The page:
In the 2003 animated series, he led a group of rebel Utroms known as the Kraang.

I don’t know where the idea of a creature that’s nothing but a brain originated, although I would have to suspect such a species would be far too vulnerable to physical damage to remain in existence.

The leader of the titular aliens in the 1986 film Invaders from Mars has frequently been pointed out to look a lot like Krang.

This would have been before the cartoon series, but after the Utroms were introduced in the comic. The name might have come from an Atlantean warlord in Marvel Comics.

As for the connections to Mother Brain, I do have to wonder if the decision by the creators of Captain N: The Game Master to turn her from a simple brain in a jar that couldn’t actually attack to a hammy megalomaniac with tentacles who sometimes rode around on vehicles was at all inspired by Krang. They don’t look that much alike, but still. They also both boss around two totally incompetent lackeys, although that happened in pretty much every cartoon of that era.

I have to wonder if anyone has ever shipped MB and Krang. Okay, I guess someone has.

Do you think Shredder is jealous?

I did find the cartoon episode with Krang’s clones, which aired after I was no longer watching the series on a regular basis, but I have no idea how long it will remain up.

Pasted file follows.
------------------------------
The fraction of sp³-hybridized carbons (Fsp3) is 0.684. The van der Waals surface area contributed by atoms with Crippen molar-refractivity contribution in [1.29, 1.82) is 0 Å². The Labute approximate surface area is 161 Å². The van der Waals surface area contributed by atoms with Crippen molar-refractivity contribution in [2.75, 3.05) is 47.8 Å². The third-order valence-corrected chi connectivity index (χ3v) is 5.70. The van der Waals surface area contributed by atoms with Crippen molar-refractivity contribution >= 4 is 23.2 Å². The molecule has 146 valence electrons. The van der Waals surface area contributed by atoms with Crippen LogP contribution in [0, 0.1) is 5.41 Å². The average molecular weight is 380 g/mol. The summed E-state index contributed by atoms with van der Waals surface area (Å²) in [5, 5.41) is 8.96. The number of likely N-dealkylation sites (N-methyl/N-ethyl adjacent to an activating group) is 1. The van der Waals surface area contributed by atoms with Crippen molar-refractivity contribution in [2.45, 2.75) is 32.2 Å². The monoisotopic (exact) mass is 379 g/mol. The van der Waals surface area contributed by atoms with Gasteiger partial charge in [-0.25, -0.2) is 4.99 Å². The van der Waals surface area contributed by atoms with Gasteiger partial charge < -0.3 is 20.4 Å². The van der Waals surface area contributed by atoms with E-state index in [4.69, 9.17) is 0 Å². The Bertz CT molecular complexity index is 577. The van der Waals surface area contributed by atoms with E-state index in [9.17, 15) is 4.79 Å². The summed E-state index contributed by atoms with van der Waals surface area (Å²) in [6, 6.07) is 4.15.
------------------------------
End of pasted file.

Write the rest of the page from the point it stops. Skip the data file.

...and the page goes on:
A few additional thoughts I had on it included:

  • Michelangelo mentions taking away multiple blasters from Bebop and Rocksteady, and the bubble walkers are loaded to the gills with various weapons. Krang is established to be a technological genius, but where does he keep getting the materials for this stuff? Actually, the cartoon might provide the answer with an earlier episode in which Shredder uses a replication machine to create more Mousers.
  • The plots of many episodes of the show are based around Krang and Shredder trying to find a source for the incredible amount of power the Technodrome needs to function. I’m not sure where they get the power to operate supercomputers, cloning devices, and teleporters.
  • The Turtle-Coms always have crystal-clear reception, even across universes in some episodes. Why has Donatello never tried to sell the technology to a cell phone manufacturer? And where did he get the parts to make them? From what I can remember, the show constantly alternated between Don’s inventions looking like something he might have built from trash he found lying around and incredibly high-end devices. But then, he’s apparently able to transport from one universe to another whenever he feels like it, so maybe the parts are incredibly cheap in these other dimensions.
  • I believe that, by this point, they’d stopped showing Mike using his nunchuks at all. The only weapon he uses in this episode (not counting the ones from the bubble walkers) is a grappling hook.
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This entry was posted in Captain N: The Game Master, Cartoons, Comics, Metroid, Technology, Teenage Mutant Ninja Turtles, Television, Video Games and tagged , , , , , , , , , . Bookmark the permalink.